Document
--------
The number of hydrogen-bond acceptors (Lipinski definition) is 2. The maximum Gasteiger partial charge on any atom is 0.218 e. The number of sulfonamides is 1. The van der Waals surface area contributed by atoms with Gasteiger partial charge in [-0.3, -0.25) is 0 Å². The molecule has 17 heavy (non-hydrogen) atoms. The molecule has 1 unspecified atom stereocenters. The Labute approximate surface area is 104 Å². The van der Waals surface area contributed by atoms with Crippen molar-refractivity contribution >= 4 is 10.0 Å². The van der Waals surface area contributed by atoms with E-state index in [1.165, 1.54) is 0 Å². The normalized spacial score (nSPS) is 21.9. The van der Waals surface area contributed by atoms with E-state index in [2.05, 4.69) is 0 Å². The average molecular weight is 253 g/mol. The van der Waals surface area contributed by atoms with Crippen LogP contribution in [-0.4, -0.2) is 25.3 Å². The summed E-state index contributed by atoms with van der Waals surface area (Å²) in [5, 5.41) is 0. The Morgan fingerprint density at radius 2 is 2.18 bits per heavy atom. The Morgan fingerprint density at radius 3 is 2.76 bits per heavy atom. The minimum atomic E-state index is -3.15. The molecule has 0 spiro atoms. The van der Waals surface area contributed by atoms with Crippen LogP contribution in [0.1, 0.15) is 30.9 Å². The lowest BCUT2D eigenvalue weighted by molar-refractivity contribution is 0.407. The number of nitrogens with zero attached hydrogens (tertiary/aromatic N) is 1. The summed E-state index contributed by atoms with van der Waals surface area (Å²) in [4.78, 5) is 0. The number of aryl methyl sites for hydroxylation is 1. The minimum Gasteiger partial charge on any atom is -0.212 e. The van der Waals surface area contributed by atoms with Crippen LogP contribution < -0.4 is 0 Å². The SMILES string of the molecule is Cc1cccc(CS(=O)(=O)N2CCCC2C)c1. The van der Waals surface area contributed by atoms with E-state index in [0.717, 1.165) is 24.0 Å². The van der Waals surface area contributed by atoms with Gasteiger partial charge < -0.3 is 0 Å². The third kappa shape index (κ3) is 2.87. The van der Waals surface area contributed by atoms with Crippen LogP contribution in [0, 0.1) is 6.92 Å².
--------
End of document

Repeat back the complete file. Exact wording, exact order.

The number of hydrogen-bond acceptors (Lipinski definition) is 2. The maximum Gasteiger partial charge on any atom is 0.218 e. The number of sulfonamides is 1. The van der Waals surface area contributed by atoms with Gasteiger partial charge in [-0.3, -0.25) is 0 Å². The molecule has 17 heavy (non-hydrogen) atoms. The molecule has 1 unspecified atom stereocenters. The Labute approximate surface area is 104 Å². The van der Waals surface area contributed by atoms with Crippen molar-refractivity contribution >= 4 is 10.0 Å². The van der Waals surface area contributed by atoms with E-state index in [1.165, 1.54) is 0 Å². The normalized spacial score (nSPS) is 21.9. The van der Waals surface area contributed by atoms with E-state index in [2.05, 4.69) is 0 Å². The average molecular weight is 253 g/mol. The van der Waals surface area contributed by atoms with Crippen LogP contribution in [-0.4, -0.2) is 25.3 Å². The summed E-state index contributed by atoms with van der Waals surface area (Å²) in [5, 5.41) is 0. The Morgan fingerprint density at radius 2 is 2.18 bits per heavy atom. The Morgan fingerprint density at radius 3 is 2.76 bits per heavy atom. The minimum atomic E-state index is -3.15. The molecule has 0 spiro atoms. The van der Waals surface area contributed by atoms with Crippen LogP contribution in [0.1, 0.15) is 30.9 Å². The lowest BCUT2D eigenvalue weighted by molar-refractivity contribution is 0.407. The number of nitrogens with zero attached hydrogens (tertiary/aromatic N) is 1. The summed E-state index contributed by atoms with van der Waals surface area (Å²) in [4.78, 5) is 0. The number of aryl methyl sites for hydroxylation is 1. The minimum Gasteiger partial charge on any atom is -0.212 e. The van der Waals surface area contributed by atoms with Crippen LogP contribution < -0.4 is 0 Å². The SMILES string of the molecule is Cc1cccc(CS(=O)(=O)N2CCCC2C)c1. The van der Waals surface area contributed by atoms with E-state index in [0.717, 1.165) is 24.0 Å². The van der Waals surface area contributed by atoms with Gasteiger partial charge < -0.3 is 0 Å². The third kappa shape index (κ3) is 2.87. The van der Waals surface area contributed by atoms with Crippen LogP contribution in [0, 0.1) is 6.92 Å².